One explanation for this weirdness is that it’s a last-ditch measure of the organism to increase its own lifespan. Yet, this short-term decrease in IIS activity can be harmful. In fact, it is so harmful that IGF-1 supplementation is beneficial[2]. What this seems to point to is a dichotomy concerning the expression of IIS. Overall, it looks like turning down the IIS pathway is good over the long term for longevity. This might be because it causes the reduction of metabolism and cell growth, which lessens wear and tear[2]. However, the body’s attempt to do the same in later life goes too far and too late to be truly beneficial.

How IGF-1 affects human lifespan is still fuzzy as well[1]. On one hand, there is an indication of a longevity effect with reduced IGF-1 activity in those with Laron syndrome (who don’t have functional growth hormone receptors), female nonagenarians, and extremely long-lived people[1]. Yet, the epidemiological data is not clear enough to be conclusive on IGF-1’s effects on humans[1]. This is partially due to the difficulty of structuring epidemiological studies on IGF-1, as many external factors, such as nutrition, can confound results[1].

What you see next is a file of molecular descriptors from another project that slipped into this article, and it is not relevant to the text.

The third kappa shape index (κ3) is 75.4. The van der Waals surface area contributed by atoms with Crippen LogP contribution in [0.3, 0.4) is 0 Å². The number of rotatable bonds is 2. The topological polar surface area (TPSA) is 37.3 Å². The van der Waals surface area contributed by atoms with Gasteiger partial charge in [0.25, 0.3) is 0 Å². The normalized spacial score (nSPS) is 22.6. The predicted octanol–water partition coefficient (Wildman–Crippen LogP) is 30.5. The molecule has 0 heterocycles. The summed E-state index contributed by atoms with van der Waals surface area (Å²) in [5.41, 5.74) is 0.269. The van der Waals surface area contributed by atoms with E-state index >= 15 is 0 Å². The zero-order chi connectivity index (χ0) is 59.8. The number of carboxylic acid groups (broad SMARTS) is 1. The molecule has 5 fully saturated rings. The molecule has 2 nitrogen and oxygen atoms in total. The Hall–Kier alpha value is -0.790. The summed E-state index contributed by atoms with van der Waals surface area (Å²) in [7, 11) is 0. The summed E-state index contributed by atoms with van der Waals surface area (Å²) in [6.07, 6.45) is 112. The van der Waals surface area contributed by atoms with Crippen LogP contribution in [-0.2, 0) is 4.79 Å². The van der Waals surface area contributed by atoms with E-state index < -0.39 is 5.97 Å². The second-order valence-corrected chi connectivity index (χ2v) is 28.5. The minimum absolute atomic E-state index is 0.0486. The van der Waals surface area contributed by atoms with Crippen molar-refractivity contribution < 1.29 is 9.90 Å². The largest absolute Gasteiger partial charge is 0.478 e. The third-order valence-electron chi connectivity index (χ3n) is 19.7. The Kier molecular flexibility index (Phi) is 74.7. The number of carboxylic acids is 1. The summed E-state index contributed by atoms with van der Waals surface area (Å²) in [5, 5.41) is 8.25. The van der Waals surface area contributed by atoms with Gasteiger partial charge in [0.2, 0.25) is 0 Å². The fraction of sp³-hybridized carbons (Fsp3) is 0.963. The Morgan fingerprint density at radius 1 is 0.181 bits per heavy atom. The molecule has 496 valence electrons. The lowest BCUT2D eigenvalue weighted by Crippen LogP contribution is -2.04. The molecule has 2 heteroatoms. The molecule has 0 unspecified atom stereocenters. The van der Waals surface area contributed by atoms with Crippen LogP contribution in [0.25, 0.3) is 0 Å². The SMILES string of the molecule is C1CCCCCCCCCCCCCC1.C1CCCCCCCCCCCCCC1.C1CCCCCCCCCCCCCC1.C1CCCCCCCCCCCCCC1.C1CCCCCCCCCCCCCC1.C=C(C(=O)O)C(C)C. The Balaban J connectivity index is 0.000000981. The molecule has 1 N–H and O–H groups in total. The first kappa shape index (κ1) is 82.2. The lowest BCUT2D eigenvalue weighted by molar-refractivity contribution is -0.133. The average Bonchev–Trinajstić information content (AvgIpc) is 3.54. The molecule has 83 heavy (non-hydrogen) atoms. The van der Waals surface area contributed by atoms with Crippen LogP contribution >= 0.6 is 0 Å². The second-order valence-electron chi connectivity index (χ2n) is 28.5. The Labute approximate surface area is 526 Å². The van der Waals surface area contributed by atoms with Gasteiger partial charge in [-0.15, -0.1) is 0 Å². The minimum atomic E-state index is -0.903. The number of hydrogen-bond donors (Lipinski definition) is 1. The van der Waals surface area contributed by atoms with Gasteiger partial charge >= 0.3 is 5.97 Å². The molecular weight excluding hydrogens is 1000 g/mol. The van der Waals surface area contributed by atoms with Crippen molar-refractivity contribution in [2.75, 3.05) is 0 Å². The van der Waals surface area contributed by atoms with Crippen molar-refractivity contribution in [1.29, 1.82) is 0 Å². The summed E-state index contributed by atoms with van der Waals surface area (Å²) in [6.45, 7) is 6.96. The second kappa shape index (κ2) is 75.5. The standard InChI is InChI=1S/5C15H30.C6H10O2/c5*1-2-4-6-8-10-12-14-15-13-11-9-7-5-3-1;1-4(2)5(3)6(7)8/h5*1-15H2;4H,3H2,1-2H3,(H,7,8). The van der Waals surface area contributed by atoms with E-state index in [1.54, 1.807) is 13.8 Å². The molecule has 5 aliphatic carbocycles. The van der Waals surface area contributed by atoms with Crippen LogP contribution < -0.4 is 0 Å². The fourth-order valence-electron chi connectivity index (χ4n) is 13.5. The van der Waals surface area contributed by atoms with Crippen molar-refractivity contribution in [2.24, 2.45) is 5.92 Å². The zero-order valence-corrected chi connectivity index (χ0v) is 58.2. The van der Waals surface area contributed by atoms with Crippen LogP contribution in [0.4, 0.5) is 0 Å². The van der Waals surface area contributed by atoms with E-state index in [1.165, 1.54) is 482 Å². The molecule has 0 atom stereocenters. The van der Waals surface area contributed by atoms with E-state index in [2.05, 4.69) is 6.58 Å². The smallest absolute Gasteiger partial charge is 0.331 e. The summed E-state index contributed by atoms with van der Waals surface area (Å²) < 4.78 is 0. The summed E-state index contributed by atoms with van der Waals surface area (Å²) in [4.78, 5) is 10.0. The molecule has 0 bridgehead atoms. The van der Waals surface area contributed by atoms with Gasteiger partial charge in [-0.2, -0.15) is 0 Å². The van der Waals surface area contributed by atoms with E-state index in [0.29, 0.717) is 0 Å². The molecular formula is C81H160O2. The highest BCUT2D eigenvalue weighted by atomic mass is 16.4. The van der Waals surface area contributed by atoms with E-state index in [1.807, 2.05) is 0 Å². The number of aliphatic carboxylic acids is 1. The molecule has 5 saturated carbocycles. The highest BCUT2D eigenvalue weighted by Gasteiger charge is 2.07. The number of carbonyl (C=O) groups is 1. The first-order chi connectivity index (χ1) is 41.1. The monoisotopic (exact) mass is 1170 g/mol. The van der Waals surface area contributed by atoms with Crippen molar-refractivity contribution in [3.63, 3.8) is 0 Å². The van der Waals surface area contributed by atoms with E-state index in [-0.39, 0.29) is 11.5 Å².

mTOR

Mechanistic target of rapamycin (mTOR) is composed of the mTORC1 and mTORC2 protein complexes. It senses amino acids and is associated with a nutrient abundance[2]. It is a kinase, which means it adds phosphates to molecules[2]. mTOR is a champion regulator of anabolic metabolism[2], the process of building new proteins and tissues. In this way, how it functions is similar to the IIS pathway[2]. At any given moment, the metabolism is either breaking down old parts (catabolism) or building new ones (anabolism). Both mTOR and the IIS are part of the anabolic side of metabolism.

Lower activity of mTOR lengthens lifespan in model organisms, such as mice, yeast, worms, and flies[2]. Along those lines, mTOR activity increases in the hypothalami of aged mice, which promotes late-life obesity. With rapamycin, an inhibitor of mTOR, these effects are ameliorated[2]. As is the case with, IIS, lowered expression of mTOR is not always beneficial. Low expression of mTOR can harm healing and insulin sensitivity and can cause cataracts and testicular generation in mouse models[2].